8-17-2010 – 18:00 CET 12 PM EST
Thank you to Pernille Ripp (@4thGrdTeach) for this week’s #Edchat summary. This week’s topic was one that crops up often in #edchat and one which we all like to moan about!! Pernille has done a great job in condensing and encapsulating everybody’s thoughts on this, at times tricky, relationship within education. See her bio at the end which is, I must say, very modest – Pernille is a great asset to edchat and her blog is well worth a read!!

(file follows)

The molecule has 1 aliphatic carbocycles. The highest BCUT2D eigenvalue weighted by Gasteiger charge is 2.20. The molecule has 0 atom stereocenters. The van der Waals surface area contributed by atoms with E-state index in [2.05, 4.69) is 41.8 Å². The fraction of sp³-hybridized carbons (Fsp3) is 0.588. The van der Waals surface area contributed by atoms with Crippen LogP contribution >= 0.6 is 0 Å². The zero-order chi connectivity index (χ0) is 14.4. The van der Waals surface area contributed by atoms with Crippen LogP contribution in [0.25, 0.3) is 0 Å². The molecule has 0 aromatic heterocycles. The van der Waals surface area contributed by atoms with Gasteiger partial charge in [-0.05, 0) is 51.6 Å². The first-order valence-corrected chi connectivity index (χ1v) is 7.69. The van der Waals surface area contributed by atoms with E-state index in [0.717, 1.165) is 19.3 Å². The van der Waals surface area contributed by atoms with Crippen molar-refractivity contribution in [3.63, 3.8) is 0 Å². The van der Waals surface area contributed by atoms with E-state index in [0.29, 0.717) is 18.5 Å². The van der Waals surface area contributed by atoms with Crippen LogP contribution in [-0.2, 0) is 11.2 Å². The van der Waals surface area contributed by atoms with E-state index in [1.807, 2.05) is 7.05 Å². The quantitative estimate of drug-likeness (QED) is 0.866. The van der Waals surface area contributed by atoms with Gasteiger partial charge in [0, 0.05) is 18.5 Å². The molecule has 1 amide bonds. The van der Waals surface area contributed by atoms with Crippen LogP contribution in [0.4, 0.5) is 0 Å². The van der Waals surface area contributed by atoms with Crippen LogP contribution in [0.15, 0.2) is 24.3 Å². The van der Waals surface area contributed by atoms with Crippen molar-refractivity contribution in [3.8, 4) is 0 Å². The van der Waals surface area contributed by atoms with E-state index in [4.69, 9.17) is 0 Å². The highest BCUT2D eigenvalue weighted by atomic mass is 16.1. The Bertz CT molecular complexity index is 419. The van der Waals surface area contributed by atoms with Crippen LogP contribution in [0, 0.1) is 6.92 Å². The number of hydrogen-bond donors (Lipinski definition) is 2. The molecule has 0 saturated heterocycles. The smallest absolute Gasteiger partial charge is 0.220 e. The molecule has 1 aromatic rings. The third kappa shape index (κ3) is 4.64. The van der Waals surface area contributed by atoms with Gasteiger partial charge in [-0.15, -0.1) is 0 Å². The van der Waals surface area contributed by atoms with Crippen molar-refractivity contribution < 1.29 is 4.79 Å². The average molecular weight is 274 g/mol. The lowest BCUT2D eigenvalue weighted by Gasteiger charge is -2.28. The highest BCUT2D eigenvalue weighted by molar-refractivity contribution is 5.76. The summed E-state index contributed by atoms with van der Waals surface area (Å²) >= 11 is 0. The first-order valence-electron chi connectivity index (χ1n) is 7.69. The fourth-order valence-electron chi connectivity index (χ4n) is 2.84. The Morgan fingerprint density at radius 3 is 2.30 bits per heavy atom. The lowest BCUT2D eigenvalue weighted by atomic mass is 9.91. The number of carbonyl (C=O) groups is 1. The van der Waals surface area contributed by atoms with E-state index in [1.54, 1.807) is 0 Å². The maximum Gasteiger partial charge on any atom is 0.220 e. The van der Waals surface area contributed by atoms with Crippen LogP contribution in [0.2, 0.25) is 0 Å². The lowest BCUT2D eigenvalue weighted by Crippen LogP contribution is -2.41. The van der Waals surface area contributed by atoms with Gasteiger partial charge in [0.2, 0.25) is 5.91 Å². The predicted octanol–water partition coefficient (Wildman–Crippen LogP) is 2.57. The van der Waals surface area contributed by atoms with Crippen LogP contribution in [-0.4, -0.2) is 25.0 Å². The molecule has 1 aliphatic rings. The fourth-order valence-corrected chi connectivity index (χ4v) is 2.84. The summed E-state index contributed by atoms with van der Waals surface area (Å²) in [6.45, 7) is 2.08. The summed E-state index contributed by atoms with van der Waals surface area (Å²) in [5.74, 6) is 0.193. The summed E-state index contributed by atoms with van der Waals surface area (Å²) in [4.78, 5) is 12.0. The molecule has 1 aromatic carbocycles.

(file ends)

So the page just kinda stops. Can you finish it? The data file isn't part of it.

Being an avid fan and participant of #edchat, I was thrilled at first when I was asked to write this week’s summary of our noon conversation on August 17th; How can administrators better structure school meetings to be more productive? And then when I realized what the topic was my joy quickly turned to dread. After all, this was one of the most non-informative #Edchat’s I had participated in this summer. I mean, how many ways can we really change how administration schedules meetings? Besides, why would they listen to our ideas? And yet, this thought was exactly why this was a valid conversation to have, particularly as most of North America is getting ready to return to school. So I thought back to my own experience; as a novice teacher I was always excited about staff meetings, after all, these were meeting where our successes would be shared, professional development would be highlighted and stimulating conversation would be had. 3 years into teaching and I have become one of the outwardly shoulder-shruggers, eye-rollers, paper-doodlers and all around none-to-thrilled about the whole administration meeting. In fact, if you ever want to please the staff at my school you let them know that this week’s staff meeting has been cancelled. So when does this change in excitement occur? When did I go from doe-eyed meeting enthusiast to uninspired tuner-outer?